Read time: 12 mins

By Dan Zegart

Last week, in a historic first, the former CEO of a major oil company took the witness stand in a New York City courtroom and spent four hours defending his company against charges that it misled investors about the potential impact of global warming on its viability as a business.   

Rex Tillerson, who led ExxonMobil from 2006 until the end of 2016 when he became U.S. secretary of state, was grilled by an attorney for the New York State attorney general for allegedly participating in a “longstanding fraudulent scheme” by Exxon to fool investors. More specifically, the company is charged with exaggerating the stringency of its financial safeguards in pricing risks from regulations restricting greenhouse gas emissions, according to the complaint filed last year in New York state court.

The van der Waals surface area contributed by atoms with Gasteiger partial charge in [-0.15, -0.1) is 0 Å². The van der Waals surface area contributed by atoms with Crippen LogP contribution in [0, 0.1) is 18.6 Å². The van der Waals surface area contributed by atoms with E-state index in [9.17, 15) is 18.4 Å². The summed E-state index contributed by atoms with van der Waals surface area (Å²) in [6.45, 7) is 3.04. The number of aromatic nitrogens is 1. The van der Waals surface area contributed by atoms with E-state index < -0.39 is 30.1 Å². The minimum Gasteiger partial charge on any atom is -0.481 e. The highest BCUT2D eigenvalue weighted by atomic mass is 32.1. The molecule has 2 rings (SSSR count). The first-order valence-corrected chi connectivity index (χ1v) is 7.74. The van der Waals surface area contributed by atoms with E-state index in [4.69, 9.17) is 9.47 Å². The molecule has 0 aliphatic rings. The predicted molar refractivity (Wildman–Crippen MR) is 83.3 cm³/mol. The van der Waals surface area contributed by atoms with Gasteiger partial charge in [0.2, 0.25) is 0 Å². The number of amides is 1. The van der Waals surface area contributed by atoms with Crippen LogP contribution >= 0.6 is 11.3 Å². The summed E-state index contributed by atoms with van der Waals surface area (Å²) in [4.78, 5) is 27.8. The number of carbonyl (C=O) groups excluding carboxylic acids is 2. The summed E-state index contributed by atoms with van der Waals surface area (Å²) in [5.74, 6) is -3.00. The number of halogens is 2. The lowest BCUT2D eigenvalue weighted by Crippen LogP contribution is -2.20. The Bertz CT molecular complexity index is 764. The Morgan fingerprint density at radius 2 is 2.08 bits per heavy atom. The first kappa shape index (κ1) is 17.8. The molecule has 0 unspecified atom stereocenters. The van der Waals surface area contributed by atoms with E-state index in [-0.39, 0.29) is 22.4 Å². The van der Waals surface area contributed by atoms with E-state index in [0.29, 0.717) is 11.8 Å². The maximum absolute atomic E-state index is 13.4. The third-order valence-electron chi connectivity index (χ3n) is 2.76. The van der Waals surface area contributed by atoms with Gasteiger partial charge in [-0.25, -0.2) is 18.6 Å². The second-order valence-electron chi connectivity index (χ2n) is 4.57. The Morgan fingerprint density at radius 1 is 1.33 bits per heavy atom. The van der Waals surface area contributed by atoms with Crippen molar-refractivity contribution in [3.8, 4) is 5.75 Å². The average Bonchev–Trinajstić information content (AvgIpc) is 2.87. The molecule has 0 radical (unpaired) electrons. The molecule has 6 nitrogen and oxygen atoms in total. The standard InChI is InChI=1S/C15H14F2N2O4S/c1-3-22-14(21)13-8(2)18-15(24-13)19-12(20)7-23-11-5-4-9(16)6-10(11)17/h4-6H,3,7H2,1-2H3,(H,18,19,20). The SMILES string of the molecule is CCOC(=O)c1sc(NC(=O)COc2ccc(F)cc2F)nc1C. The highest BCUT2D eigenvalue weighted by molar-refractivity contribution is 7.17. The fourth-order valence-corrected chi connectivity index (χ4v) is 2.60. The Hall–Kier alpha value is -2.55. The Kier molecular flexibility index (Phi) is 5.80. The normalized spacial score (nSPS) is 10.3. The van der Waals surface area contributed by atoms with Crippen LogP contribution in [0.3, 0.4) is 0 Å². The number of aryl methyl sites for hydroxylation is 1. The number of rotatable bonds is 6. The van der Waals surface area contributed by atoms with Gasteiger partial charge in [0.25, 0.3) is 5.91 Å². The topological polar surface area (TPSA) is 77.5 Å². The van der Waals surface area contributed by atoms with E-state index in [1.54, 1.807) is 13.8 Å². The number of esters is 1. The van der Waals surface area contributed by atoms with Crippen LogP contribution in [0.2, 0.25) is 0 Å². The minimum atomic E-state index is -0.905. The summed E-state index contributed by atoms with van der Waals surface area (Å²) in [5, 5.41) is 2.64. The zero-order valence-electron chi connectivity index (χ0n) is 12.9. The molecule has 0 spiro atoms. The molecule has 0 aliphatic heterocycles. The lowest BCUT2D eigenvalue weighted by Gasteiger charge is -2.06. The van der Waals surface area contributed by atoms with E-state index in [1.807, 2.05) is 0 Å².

But Tillerson's appearance was just one of several recent watershed moments for efforts to hold the fossil fuel industry accountable for its dominant role in causing climate change.

Friday, November 8, 2019 - 12:26 • Dana Drugmand
Read time: 6 mins

It’s been a bumpy ride for the auto industry in the ongoing battle over clean car regulations and California’s authority to set stricter rules for vehicle emissions. The industry is now divided as several automakers reached a deal over the summer with California to embrace a cleaner emissions standard through 2026, while a coalition of other carmakers recently backed the Trump administration in a lawsuit challenging the administration’s withdrawal of California’s waiver allowing it to set tougher tailpipe pollution controls. That coalition, which includes auto giants like General Motors and Toyota, claims to support “year over year increases in fuel economy” but also opposes California’s authority to set tailpipe emissions standards aligned with that increase.